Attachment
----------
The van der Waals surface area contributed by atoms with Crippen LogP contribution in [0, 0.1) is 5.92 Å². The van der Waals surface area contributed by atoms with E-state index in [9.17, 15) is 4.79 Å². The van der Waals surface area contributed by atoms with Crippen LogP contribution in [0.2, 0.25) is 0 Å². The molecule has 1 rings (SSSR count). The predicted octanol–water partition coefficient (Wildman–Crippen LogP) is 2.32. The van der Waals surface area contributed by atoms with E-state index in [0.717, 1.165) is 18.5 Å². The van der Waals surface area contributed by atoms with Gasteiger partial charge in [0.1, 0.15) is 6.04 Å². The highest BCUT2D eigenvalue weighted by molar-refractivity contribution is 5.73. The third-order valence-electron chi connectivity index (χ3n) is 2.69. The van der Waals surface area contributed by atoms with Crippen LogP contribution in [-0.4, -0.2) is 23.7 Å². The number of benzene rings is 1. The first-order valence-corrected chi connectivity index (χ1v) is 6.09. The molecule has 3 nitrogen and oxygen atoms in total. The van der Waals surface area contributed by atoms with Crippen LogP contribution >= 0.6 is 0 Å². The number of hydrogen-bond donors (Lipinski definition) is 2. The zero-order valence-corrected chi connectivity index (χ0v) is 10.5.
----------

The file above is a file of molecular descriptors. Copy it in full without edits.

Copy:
The van der Waals surface area contributed by atoms with Crippen LogP contribution in [0, 0.1) is 5.92 Å². The van der Waals surface area contributed by atoms with E-state index in [9.17, 15) is 4.79 Å². The van der Waals surface area contributed by atoms with Crippen LogP contribution in [0.2, 0.25) is 0 Å². The molecule has 1 rings (SSSR count). The predicted octanol–water partition coefficient (Wildman–Crippen LogP) is 2.32. The van der Waals surface area contributed by atoms with E-state index in [0.717, 1.165) is 18.5 Å². The van der Waals surface area contributed by atoms with Gasteiger partial charge in [0.1, 0.15) is 6.04 Å². The highest BCUT2D eigenvalue weighted by molar-refractivity contribution is 5.73. The third-order valence-electron chi connectivity index (χ3n) is 2.69. The van der Waals surface area contributed by atoms with Crippen LogP contribution in [-0.4, -0.2) is 23.7 Å². The number of benzene rings is 1. The first-order valence-corrected chi connectivity index (χ1v) is 6.09. The molecule has 3 nitrogen and oxygen atoms in total. The van der Waals surface area contributed by atoms with Crippen LogP contribution >= 0.6 is 0 Å². The number of hydrogen-bond donors (Lipinski definition) is 2. The zero-order valence-corrected chi connectivity index (χ0v) is 10.5.